It was a big day for the state high court, which handed down five decisions today, along with a healthy dose of dissension.

The Supreme


The State Supreme Court Rules


It was a big day for the state high court, which handed down five decisions today, along with a healthy dose of dissension.

The Supreme Court rulings begin with the case of Kim Michael Smith, convicted of being a sexually violent predator in 2002. Smith petitioned the court for a hearing for release in 2004 based on his age, basically asking for the chance to argue that he is too old to be violent anymore. In 2005, the state passed a law saying that age alone wasn't enough to get such a hearing, so his hearing was revoked. But the court unanimously ruled that because he filed for the hearing before the law was enacted, he still had to be given the chance to argue his case.

The second case regards another sexually violent predator case, that of Andre Young. Young was involuntarily committed as sexually violent by the state in 1991. In 2001 he initiated proceedings to review his case for possible release, but then refused to submit to a mental evaluation by a state expert witness and coinciding video deposition. He was found in contempt and the case made its way to the Supreme Court where the justices ruled 6-3 that Young was indeed in contempt.

In his dissent, Justice Richard Sanders argues that someone's status as a sexually violent predator is a civil matter, not a criminal one, though their acts as a predator are criminal. Accordingly, he says, a civil court rule stating civil courts lack authority to hold someone in contempt for failing to submit to a mental or physical examination should apply.


Yakima attorney George Trejo was given a suspension after determining he knowingly turned a blind eye to an assistant using money from a trust account, cash set aside for a settlement claim, to write herself checks to cover personal debts. After five instances of failing to pay his client's settlement out on time, he was put up for discipline by the Washington State Bar Association. The State Supreme court has final say in these matters and gave him a three months suspension with a 7-2 decision.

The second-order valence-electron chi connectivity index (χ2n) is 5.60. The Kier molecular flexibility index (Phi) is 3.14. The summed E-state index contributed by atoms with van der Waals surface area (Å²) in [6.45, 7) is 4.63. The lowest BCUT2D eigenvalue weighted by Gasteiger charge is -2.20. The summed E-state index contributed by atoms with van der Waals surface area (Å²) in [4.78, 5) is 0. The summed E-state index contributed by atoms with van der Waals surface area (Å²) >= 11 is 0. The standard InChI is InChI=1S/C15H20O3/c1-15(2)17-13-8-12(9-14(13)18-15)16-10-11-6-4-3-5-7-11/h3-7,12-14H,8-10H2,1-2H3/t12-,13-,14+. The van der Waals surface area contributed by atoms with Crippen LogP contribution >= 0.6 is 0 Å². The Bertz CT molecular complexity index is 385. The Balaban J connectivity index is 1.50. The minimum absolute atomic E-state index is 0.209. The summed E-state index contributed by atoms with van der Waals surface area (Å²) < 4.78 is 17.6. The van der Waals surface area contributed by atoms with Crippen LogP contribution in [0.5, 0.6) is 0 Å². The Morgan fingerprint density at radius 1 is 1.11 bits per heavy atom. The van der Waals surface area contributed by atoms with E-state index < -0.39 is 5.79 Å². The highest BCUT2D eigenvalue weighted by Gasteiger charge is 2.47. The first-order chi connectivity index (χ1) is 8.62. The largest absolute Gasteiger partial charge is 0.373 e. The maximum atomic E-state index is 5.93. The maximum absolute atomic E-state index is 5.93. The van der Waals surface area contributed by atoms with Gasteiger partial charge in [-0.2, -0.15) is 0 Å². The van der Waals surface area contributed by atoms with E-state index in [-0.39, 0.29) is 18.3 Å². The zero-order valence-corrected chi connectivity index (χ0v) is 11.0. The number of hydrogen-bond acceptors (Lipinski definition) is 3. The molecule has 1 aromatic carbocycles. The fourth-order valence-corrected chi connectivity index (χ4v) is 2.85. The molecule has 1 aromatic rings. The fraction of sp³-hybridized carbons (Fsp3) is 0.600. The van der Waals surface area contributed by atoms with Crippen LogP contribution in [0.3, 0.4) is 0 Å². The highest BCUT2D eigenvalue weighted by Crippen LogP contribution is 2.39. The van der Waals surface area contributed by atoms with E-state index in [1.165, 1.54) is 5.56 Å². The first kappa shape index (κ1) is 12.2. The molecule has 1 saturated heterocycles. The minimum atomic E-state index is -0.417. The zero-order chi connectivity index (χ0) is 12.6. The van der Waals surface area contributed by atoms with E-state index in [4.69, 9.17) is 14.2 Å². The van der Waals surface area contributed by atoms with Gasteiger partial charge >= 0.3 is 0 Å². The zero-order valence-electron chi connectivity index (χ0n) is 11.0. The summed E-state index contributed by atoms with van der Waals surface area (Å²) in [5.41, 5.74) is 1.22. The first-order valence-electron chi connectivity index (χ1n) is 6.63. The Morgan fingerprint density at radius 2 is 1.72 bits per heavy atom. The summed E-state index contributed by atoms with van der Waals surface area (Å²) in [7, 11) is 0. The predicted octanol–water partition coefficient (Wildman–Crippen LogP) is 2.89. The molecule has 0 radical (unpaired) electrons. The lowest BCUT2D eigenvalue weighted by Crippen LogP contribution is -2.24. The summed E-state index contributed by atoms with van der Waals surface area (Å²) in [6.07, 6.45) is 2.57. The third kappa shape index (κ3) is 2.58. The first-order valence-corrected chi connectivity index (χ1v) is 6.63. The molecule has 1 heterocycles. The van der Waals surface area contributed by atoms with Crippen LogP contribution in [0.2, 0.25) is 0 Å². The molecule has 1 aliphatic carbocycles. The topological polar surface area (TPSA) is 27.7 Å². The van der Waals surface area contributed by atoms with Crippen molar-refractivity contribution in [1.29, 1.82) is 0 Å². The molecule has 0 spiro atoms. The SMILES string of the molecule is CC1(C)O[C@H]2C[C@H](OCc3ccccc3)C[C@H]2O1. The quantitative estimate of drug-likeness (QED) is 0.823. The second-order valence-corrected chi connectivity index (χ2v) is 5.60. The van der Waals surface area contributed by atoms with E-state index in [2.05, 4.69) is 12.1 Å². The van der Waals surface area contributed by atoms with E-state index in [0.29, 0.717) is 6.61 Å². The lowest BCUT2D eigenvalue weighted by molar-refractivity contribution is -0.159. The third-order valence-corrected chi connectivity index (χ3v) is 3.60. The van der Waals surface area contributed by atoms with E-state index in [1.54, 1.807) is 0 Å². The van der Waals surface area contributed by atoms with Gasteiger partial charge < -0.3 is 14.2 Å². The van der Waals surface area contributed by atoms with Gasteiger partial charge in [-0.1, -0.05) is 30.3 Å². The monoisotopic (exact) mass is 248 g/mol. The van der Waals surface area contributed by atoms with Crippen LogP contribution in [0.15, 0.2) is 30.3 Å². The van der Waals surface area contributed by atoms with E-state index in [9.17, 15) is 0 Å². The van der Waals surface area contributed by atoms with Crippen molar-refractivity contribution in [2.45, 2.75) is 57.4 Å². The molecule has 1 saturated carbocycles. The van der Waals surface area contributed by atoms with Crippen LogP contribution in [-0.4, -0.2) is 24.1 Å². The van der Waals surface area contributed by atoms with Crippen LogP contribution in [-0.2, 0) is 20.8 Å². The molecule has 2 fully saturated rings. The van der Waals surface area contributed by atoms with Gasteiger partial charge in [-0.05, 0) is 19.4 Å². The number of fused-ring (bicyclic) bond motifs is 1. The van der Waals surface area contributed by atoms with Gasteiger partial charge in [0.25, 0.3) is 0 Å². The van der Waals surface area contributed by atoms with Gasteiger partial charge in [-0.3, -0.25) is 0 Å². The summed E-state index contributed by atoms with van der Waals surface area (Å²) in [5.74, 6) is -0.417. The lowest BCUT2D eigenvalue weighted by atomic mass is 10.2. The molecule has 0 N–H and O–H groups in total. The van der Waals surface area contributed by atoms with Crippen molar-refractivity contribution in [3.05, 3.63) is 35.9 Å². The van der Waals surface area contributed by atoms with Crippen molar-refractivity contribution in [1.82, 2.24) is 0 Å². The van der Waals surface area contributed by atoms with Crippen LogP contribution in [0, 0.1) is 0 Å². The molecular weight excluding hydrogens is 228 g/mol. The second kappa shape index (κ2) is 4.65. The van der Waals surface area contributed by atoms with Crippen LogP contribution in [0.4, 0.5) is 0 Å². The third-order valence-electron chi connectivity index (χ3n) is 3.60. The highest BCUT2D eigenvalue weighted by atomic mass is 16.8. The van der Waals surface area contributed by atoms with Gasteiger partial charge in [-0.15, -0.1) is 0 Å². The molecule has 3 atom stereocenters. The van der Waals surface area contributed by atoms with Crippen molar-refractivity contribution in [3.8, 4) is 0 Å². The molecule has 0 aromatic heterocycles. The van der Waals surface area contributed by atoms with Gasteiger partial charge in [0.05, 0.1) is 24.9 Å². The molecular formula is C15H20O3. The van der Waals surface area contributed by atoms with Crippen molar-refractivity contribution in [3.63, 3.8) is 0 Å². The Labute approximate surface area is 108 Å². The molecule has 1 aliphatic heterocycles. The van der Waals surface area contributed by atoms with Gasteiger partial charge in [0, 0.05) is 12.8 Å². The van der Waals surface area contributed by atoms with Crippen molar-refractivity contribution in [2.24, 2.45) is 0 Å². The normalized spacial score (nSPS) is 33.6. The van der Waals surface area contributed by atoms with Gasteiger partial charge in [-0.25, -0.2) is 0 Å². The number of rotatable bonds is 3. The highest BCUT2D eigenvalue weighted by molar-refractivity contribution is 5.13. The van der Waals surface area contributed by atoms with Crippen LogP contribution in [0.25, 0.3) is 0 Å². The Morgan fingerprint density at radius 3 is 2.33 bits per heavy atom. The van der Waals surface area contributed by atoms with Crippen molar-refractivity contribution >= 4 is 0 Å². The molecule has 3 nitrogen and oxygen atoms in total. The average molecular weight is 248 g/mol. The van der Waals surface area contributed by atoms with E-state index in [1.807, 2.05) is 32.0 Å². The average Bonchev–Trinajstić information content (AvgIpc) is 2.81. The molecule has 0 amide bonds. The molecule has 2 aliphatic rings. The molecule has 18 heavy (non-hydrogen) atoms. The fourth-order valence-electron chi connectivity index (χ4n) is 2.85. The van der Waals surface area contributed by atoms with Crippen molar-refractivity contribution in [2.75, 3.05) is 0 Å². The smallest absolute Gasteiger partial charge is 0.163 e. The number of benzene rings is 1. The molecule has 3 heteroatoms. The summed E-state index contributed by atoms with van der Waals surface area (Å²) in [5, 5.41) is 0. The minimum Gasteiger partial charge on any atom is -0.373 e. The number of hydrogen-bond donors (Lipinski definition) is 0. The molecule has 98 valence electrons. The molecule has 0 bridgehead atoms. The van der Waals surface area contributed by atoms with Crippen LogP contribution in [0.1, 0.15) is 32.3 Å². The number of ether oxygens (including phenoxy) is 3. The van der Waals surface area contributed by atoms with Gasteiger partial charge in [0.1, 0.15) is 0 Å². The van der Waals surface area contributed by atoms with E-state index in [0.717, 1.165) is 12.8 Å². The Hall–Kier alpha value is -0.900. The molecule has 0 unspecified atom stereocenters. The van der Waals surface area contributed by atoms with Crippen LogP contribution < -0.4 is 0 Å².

The two dissenting justices say Trejo could not have been expected to notice the shortfalls as his support staff was responsible for such things. According to the dissenting opinion, again authored by Sanders: "Trejo should not be punished so severely for his naiveté that led to his victimization."

In 1997 Felipe Ramos and his ex-brother-in-law Mario Medina confronted Ramos' ex-wife's boss Joe Collins at a King County Motel 6 over a dispute about the ex-wife's job. Collins was shot in the head and killed during the exchange. Both men were charged with first and second degree murder and convicted on the lesser charge. But because of confusion over the two charges during jury deliberations, the convictions were vacated and the state sought to retry both men for first degree murder as they were not formally acquitted on those charges. The issue wound its way through the courts and today the state high court ruled 8 - 1 that the men can be put on trial once again for first degree murder.

Sanders, back with a third dissent, argues that once the two men got their acquittals for second degree murder, they were done being charged for that crime. Game over.

And finally, in 1997, Dale Schwab and Aaron Beymer, two homeless men in Everett, beat up Ernest Sena under an overpass. The two men stole his money, got drunk and returned to where Sena lay, still passed out. Beymer admitted to bashing in his head with a rock then dragging him to train tracks and covering him with debris. Schwab just observed. Then both men waited until a train came and watched it sever the body. Both were convicted, but in Schwab's case he was convicted on first degree manslaughter and second degree murder. An appeal determined that Schwab's two convictions constituted double jeopardy and both were vacated. Today the Supreme Court ruled 6 - 3 that the Snohomish County Superior Court can legally reinstate the manslaughter conviction without the murder charge.

Two dissents were filed. One was by Sanders, who argued that a vacated conviction, regardless of why it was vacated, cannot be "magically revived after reversal of the remaining conviction." Justice Mary Fairhurst signed on with Sanders.

Justice James Johnson filed a concurring dissension arguing that while he agrees with Sanders, he thinks the courts should have questioned whether or not the conviction was rightly overturned in the first place.

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